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  • Lee Yan Marquez

How to: Scientific Poster Powerpoint Template

Updated: Jul 11, 2019

If you're here, you must be looking for some instructions on how to use the Meakins-Christie Powerpoint poster templates. So here are a few things to note before you start:


Available formats

There are 5 poster template formats:

  • Square

  • 4:3 (landscape)

  • ISO-based

  • 4:3 (portrait)

  • 2:1 (landscape)

For this How-to, we will be using the 4:3 (landscape) format which is fairly similar to the ISO-based and Square formats.


The templates are PPTX files and are editable. Each template has two slides: the first slide is a cover, while the second slide is the template itself.

The Cover

Cover Slide - Scientific Poster template - 4:3 (landscape)

The cover includes the following:

  • A screenshot of the template Shows how the template should appear when you first open it.

  • Poster size information Lists which print sizes are possible.

  • Features Indicates how much content can fit into the template.

  • Link to this page In case you need to review these steps.

The Template

Template Slide - Scientific Poster template - 4:3 (landscape)

The template has two sections:


Header

  • Lab logo The current Meakins-Christie logo.

  • Title Use Title Case when adding your Title.

  • Author byline Up to 6 authors - or more if using first and middle initials.

  • Lab information Do not modify.

  • McGill, MUHC logos Do not modify.

Content

  • Heading A grouped element comprised of the heading text and a single line. A heading denotes a section, and should not be confused with the Header.

  • Text Each text block indicates the number of words and characters that it can accommodate.

  • Placeholder Use this to place figures and images.

  • Acknowledgments Includes the Meakins-Christie and FRSQ logos; mentions the J.T. Costello Memorial Research Fund. Can be modified to include the CIHR logo.

Now that's we've got that out of the way, let's begin.

Instructions


Step 01: Select the right template

First determine how much content you need to place. A word counter can help you estimate how much text you have. As for figures, most templates have 5 placeholders, while the 2:1 (landscape) has 6 placeholders.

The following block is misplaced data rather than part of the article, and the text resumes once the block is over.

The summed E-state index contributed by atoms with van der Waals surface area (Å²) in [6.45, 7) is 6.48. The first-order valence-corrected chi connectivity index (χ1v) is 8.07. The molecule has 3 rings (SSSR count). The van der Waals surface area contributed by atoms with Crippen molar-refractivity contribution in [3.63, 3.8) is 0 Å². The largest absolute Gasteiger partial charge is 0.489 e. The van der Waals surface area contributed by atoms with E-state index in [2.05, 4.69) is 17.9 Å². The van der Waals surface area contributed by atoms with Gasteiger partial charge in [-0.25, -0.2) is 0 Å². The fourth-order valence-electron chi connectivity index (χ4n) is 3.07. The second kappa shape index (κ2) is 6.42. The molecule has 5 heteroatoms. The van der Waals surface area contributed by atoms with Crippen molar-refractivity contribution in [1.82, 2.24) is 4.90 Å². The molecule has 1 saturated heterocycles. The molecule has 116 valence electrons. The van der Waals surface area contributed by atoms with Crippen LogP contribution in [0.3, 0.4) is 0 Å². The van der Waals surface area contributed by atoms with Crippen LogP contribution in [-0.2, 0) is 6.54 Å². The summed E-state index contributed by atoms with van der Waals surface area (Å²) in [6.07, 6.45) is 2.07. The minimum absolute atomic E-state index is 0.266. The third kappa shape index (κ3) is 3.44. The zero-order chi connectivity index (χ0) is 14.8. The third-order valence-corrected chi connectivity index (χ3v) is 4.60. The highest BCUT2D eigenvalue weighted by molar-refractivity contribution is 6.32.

You should also consider the prescribed board or recommended poster sizes of the conference where you will be presenting.

Here's a handy table to help you make your choice:

Words Figures Columns Template

1,850 + 5 2 Square 1,024 + 6 4 2:1 (landscape)

760 + 5 3 4:3 (portrait)

715 + 5 3 ISO (landscape) 670 + 5 3 4:3 (landscape)

Mind that there is no perfect template, and you should choose one that is reasonably close, and then make the necessary changes which will be covered in Step 06.


Step 02: Download the template

All templates are stored at https://www.meakinsmcgill.com/trainee-resources/ under the heading Meakins-Christie Laboratories Poster Templates.


Note that for every template there are two files provided, for instance 4:3 (landscape) includes:

  • 4x3-landscape

  • 4x3-landscape_grid

The first one is a Powerpoint PPTX file, while the second is a GIF file containing a grid which can be used to adjust the layout.


At this point, we won't be requiring the GIF file, just the PPTX.


Click on the Download button beside 4x3-landscape. Afterwards, open the template using Powerpoint Office365 and Save a copy on your machine or network drive.


If you are downloading a template to a shared folder, you can avoid overwriting files by renaming your files using a naming convention approved by your unit.

Step 03: Inspect the template

While care has been taken to ensure that the template will look consistent by using only safe fonts like Palatino and Corbel, different Powerpoint versions or customized font settings on your machine may affect how text is displayed.


So before you proceed, look carefully at the screenshot on the cover slide and compare it to the template slide. If the template differs significantly from the screenshot, e.g., part of the text is misaligned or missing, you will need to adjust the font size or space between lines.


Step 04: Add your text

After inspecting your template and making sure that the elements are displaying properly, you can begin adding your text.